Our world today is rife with political and social upheaval, and more than ever before, we are daily faced with the need to advocate for equality, justice and peace. From Montessori’s inception, peace education has been foundational to the method.
Dr. Maria Montessori was an advocate for peace, believing that education of children was the means to achieve peace. This topic was close to her heart, as her own country of Italy was heavily impacted by the World War, during which time she fled the country. She lived in India for seven years, starting Montessori schools for lower caste systems, and was a friend to Mahatma Gandhi, who spoke at the Montessori Training College in London in 1931. Gandhi and Montessori believed that children were key to future peace. Gandhi said, “If we are to reach real peace in this world…we shall have to begin with children.” Dr. Montessori said, “Peace is what every human being is craving for, and it can be brought about by humanity through the child.”
Dr. Montessori believed that each next generation of children brough renewed hope for a more peaceful world, and advocated for global citizenship, respct for diversity and personal responsibility. She stated that education was the best weapon for peace.
The Montessori Children’s House classroom is a community with opportunities for conflict resolution, growth and leadership, and while peace education does have purposeful presentation, it is primarily woven into the every-day life of the classroom.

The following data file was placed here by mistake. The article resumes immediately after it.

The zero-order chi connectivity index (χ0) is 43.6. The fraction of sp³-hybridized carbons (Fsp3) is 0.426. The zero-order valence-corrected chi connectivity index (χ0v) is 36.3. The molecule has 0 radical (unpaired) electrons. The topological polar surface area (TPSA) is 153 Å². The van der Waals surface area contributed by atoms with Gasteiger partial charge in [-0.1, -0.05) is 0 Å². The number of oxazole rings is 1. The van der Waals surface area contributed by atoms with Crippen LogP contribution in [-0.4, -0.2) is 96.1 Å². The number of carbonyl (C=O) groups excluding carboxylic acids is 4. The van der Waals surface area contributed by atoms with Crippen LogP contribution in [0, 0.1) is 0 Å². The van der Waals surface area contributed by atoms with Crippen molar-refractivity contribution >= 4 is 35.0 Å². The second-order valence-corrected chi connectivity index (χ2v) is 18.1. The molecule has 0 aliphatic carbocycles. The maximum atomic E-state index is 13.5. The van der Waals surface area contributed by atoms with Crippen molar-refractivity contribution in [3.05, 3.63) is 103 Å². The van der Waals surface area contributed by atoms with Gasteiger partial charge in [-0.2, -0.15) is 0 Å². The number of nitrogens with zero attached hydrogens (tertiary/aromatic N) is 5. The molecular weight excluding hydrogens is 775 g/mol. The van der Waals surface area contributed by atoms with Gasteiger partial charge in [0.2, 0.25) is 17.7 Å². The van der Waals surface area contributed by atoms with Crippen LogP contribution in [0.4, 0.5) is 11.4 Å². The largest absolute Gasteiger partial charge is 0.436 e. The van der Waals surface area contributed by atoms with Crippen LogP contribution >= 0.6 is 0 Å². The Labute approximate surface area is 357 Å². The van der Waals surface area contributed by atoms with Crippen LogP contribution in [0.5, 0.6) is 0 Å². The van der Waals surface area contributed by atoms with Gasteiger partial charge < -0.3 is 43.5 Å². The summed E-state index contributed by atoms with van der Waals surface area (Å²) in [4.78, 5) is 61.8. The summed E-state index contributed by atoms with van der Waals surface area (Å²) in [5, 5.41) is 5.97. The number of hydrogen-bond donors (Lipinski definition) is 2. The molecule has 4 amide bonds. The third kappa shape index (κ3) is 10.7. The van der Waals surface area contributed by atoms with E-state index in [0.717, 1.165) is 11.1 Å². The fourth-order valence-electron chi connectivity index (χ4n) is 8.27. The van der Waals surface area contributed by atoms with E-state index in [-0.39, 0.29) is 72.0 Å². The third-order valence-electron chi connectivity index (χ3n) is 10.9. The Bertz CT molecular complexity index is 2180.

The lead teacher, or “guide”, models peaceful and respectful behavior, and older children model the same to younger children.
In addition, teachers integrate grace and courtesy lessons into circle times, and as needed. If a conflict has occurred, the teacher will quietly observed to see if the chidlren are able to work it out on their own. Sometimes, she will step in to model or invite the children to role play conflict resolution. Her lessons demonstrate respect for others, themselves and the environment.
Quiet areas are integrated into the classroom so that children have the opportunity for alone time, where they can calm down.
There are soothing sensorial activities such as the sand garden tray that aid an upset or frustrated child.
Books and culture presentations and materials come from diverse approaches, valuing the contributions people around the world make to global citizenship.
There are also opportunities for nurturing care of the the classroom plants (polishing leaves and watering), care of animals (fish, turtles, etc), placing of bird feeders outside classroom windings and filling them as needed, and gardening during the summer months.
This care of the environment is very much a part of global citizenship and is a work which the child takes much pleasure and pride in performing.
Peace education is integrated into the Montessori classroom, and has been for more than 150 years. Providing children with this awareness at a young age is essential for a peaceful tomorrow.